A Newtown woman reacts with horror, disbelief and anguish In this iconic photo
The news of the Newton horror struck me dumb. I’m a writer, but words failed me. The enormity of the crime, the acute pain, the loss of little children, the parents’ loss, the futures lost, the unspeakable suffering— so many thoughts flooded my mind. I’m haunted by my imagination, a nightmare of the harrowing scene of terror, blood, screaming and dying of those little innocents. I envy the people who were able to write their reactions and opinions.
Garry Wills wrote about the idolization of firearms in this country: we keep offering human sacrifices to the god; we dare not offend him. “That horror cannot be blamed just on one unhinged person. It was the sacrifice we as a culture made, and continually make, to our demonic god [the gun].” Continue reading
Paul Lorem's African journeys
With all the distressing news swirling round today — the senseless death of Trayvon Martin, the potential dismantling of universal health care, the growing possibility of a nuclear showdown in the Middle East — it’s hard to be optimistic about the future. But Nick Kristof’s column about a South Sudanese orphan who made his way from a dirt-poor African village to a premier American university restores hope and inspires faith in the human capacity to overcome staggering adversities.
Any freshman at Yale has to make many adjustments, but Paul Lorem is overcoming a great many more, including learning English. Nevertheless, he has a great deal to teach his new colleagues.
Update: Be sure to read Kristof’s column!
Graffiti on Egyptian armored personnel carrier: "Down with Mubarak", "No Mubarak", "Mubarak the tyrant has fallen" and "30 years stealing and unfairness.. enough is enough.. leave.. NOW"
It’s hard to concentrate on anything but Egypt and the horrendous turn of events. Mubarak has sent thugs armed with machetes, straight-razors and clubs to provoke and attack his citizens, reports Nick Kristof. Al Jazeera shows the attackers mounted on camels and horses charging into the peaceful crowd. Egyptians are tweeting that Mubarak is deliberately instigating violence to provide the pretext for a brutal suppression of the yearning for democracy. Continue reading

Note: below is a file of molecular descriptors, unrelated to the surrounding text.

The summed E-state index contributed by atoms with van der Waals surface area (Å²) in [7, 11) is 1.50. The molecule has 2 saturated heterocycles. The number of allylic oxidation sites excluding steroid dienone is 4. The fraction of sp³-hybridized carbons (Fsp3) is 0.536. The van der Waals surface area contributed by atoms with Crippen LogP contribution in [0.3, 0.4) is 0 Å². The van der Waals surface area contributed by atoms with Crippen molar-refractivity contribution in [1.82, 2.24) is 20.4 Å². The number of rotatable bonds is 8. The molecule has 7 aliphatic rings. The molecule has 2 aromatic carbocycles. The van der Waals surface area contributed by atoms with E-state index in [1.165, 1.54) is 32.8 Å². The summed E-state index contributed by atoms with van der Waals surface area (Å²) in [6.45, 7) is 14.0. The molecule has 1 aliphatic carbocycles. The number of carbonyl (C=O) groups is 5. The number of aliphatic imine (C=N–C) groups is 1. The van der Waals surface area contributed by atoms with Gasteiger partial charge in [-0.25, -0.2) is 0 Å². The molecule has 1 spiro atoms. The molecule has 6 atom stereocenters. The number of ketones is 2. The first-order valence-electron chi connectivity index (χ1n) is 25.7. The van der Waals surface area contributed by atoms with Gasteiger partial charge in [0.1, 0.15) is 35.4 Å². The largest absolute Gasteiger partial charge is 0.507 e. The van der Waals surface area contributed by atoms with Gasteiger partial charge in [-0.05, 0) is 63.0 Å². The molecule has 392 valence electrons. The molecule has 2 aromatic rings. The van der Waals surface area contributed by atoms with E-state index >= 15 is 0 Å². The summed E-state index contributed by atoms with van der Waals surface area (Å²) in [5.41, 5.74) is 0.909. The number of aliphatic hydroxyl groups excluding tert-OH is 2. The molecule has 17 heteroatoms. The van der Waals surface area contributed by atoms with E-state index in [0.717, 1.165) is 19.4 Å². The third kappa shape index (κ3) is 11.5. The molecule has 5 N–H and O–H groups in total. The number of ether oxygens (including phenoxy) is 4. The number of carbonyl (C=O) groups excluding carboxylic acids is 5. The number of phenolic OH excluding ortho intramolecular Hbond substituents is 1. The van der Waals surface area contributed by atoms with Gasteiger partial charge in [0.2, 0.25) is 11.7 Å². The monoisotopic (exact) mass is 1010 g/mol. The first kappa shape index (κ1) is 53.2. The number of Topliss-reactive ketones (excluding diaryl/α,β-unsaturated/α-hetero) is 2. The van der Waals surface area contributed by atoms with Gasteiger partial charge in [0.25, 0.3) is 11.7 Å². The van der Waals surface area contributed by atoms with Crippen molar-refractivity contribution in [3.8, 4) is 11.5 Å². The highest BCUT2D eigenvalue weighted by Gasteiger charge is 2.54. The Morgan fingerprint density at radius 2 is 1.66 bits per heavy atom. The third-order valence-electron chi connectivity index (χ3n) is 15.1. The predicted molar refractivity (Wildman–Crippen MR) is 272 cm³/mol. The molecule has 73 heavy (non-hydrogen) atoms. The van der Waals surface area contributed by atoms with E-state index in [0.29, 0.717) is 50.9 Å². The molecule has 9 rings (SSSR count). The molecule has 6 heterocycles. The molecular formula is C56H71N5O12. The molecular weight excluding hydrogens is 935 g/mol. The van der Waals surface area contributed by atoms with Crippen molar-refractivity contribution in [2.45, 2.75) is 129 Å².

What will it take to wrench America back to the principles and ideals that seemed immutable in the mid-twentieth century? We believed in America the Beautiful because it really was, before the oil spilled, the great forests fell to loggers’ saws and strip miners decapitated the mountains. We believed in Justice and Freedom even as the South lived under the rule of Jim Crow, much of the North had de facto segregation and the Greatest Generation fought World War II in segregated units. Fifty years ago we were bloodied by the struggle for civil rights. In the following decade women fought for the privileges men had always enjoyed.
Was there ever a time when the rich were considerate of the poor and politicians weren’t corrupt? Were we ever less venal than other countries? Were we ever justified in feeling morally superior to the rest of the world? Despite the self-deception (or lack of self-awareness) that blinded us to the inequities all around us, we believed that American democracy would save us and show the way to the rest of the world. We strived to form a more perfect Union.